First Journal Girl in mixed media.
I used dollar store acrylic for tole painting, some paper napkins for the background and colouring pencil for shading and some of the details.
"Go and make interesting mistakes, make amazing mistakes, make glorious and fantastic mistakes. Break rules. Leave the world more interesting for your being here. Make. Good. Art. " ~Neil Gaiman
This first experience was quite satisfying in a zen kind of way. After all, who wants to be stressed while working in a mere journal?
Often friends will tell me they cannot draw or conversely, they used to draw a long time ago but stopped.
My answer is to say that everyone can draw or collage or paint. Art needn't be about just any one thing. Art can be a mix of all kinds of creative ideas flowing together.
People who write in a diary don't expect or even want their diary to be published. They write for their own pleasure and relaxation.
We learn as we are creating; we are making interesting mistakes! Nothing is ever lost.
I am likely to give up when my art is in the ugly stage, a part of the process that simply seems to be daunting for many artists.
Usually, if I keep going, I end up with something pleasing and I have learned something along the way.
What would it take to get you started?
1. You don't need an art journal. But if this is what makes you feel good to get started then by all means, buy yourself a journal. Strathmore makes an excellent Mixed Media Visual Journal with 140 lb vellum finish but this is only one of many different types of journals. You will have to find which journal works best for you.
2. You can use many items that you might have around your house:
- Torn up magazines, newspapers, old books, are great for collage.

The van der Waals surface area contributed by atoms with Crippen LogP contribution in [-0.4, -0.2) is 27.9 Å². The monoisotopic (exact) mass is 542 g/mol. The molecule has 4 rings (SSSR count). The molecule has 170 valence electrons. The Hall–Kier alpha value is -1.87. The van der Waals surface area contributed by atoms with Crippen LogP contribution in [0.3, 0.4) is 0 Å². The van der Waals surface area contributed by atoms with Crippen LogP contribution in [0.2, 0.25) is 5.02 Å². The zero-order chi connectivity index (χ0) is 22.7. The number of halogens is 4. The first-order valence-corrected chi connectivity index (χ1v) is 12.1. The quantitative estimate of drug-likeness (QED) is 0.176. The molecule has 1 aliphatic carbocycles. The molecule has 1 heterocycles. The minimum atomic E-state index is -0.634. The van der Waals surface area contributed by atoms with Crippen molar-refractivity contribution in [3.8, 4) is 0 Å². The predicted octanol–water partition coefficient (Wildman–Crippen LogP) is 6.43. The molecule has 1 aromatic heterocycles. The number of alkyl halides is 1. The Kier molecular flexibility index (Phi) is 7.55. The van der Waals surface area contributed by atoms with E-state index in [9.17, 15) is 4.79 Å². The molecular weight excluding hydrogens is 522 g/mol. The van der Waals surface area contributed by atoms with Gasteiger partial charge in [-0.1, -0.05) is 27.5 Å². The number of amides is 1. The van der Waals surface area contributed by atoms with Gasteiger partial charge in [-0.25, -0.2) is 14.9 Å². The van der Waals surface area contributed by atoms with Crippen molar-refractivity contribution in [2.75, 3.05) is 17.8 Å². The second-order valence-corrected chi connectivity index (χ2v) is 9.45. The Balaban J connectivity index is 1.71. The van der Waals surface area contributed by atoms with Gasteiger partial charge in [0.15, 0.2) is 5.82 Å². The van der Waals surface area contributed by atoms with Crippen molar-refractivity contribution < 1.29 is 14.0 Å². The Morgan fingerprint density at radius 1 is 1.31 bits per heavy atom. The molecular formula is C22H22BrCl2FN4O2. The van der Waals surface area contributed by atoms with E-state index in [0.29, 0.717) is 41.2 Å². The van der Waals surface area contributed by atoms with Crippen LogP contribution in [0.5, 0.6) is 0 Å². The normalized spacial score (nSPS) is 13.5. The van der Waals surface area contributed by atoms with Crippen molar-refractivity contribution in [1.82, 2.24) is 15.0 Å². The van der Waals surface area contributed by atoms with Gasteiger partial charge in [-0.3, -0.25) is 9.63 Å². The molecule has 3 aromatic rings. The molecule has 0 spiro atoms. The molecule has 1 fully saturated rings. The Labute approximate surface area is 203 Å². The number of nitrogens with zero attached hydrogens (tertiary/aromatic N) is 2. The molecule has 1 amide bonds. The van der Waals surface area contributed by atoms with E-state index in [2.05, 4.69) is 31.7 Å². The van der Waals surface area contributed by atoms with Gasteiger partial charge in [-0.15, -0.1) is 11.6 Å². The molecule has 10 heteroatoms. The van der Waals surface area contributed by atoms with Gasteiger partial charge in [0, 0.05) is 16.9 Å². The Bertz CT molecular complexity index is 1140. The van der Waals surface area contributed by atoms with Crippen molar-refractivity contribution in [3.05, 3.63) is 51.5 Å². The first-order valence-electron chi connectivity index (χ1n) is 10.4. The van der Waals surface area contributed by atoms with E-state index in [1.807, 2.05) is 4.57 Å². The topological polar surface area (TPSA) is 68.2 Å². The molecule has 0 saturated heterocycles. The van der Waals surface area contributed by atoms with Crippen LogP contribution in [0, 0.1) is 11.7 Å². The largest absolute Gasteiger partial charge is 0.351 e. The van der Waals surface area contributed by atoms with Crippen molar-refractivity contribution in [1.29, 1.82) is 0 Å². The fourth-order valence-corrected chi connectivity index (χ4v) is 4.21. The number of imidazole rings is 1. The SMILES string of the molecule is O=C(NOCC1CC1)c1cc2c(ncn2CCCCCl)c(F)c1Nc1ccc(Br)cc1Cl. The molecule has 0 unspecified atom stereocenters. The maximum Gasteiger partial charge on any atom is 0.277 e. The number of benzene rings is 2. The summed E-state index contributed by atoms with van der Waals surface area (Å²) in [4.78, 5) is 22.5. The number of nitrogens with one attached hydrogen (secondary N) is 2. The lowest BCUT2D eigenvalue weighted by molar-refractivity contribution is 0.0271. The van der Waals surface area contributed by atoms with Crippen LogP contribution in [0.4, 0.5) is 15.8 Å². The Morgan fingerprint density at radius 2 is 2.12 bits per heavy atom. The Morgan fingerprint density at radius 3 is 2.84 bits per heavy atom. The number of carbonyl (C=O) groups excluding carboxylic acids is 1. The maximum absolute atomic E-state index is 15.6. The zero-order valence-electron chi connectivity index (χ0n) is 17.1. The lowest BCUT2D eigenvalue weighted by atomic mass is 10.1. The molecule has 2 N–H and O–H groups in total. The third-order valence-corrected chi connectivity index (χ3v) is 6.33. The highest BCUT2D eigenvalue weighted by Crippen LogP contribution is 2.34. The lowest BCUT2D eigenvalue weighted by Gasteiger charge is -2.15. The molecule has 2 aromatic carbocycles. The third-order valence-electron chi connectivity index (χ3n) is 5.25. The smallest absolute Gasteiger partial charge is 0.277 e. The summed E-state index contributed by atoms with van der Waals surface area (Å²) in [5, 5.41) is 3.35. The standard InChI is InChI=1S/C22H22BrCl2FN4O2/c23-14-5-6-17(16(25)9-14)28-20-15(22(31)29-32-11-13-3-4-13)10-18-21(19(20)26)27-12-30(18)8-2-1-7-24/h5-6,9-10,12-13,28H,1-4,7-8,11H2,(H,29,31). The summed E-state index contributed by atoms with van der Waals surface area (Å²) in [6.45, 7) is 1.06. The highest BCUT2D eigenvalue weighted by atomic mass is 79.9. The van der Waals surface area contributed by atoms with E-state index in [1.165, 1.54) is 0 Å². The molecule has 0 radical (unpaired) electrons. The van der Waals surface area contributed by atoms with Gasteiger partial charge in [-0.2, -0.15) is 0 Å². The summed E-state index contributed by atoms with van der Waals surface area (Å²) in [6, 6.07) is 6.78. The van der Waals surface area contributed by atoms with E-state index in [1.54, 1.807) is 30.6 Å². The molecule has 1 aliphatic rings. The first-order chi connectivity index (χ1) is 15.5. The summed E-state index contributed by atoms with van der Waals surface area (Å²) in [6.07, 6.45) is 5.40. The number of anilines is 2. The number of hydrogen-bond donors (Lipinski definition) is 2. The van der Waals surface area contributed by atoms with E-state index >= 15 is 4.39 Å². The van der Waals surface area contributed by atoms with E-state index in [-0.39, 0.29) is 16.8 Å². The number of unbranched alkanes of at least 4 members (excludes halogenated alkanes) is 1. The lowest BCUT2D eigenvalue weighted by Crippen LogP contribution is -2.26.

- Forgotten leftover paper napkins with lovely designs are pretty when they are glued onto a painted background.
- Bubble wrap creates repetitive patterns when it is used as a stamp. Simply spread some acrylic paint over the bubbles and the stamp onto your project.
- Foam squares are also effective when they are carved or cut and made into stamps.
(bubble wrap and home made stamps made with foam craft squares were used in this sketchbook drawing of plumbing)
3. The local dollar store can be a treasure trove for your artwork especially in the beginning. I found some very inexpensive acrylic paint that I used in my journal as well as some pens that work wonderfully when I want to add some details to my watercolour pieces or acrylic experiments.
4. If you don't like the idea of having to clean up too much, you can opt for coloured pens or pencils or watercolour pencils or sticks as your favourite medium. Quick and easy! I often work at the kitchen table with my watercolours, or markers and use my craft room when I start collaging, stamping, and painting with acrylic.
5. You have assembled everything. Good! Now you might ask what do I draw? The answer is simple.
Let the object speak to your heart. When I began drawing again, I started with people and dogs.
Look around your house. A pear sitting on the table in the afternoon sun might be an interesting subject, or perhaps a favourite toy or stuffed animal that your child has left lying on the floor might do the trick for you.
Look around you for the simple things that mean a lot to you for whatever reason.
If the object speaks to your heart, it will shine in your art. You can quote me on that!
6. The old adage applies: if at first you don't succeed, try again but don't throw away your first attempts. I always find it interesting to see the progress I am making as the months and the years go by.
With some of the old art, I can cut up the paper and reuse (artists are excellent at recycling) or I can paint over a canvas and try something else.
Just don't give up. Make glorious, fantastic mistakes. Break rules!
Remember, there is no art teacher grading your work. This is for your own eyes unless you want to share it with the world.
Make. Good. (for you) Art.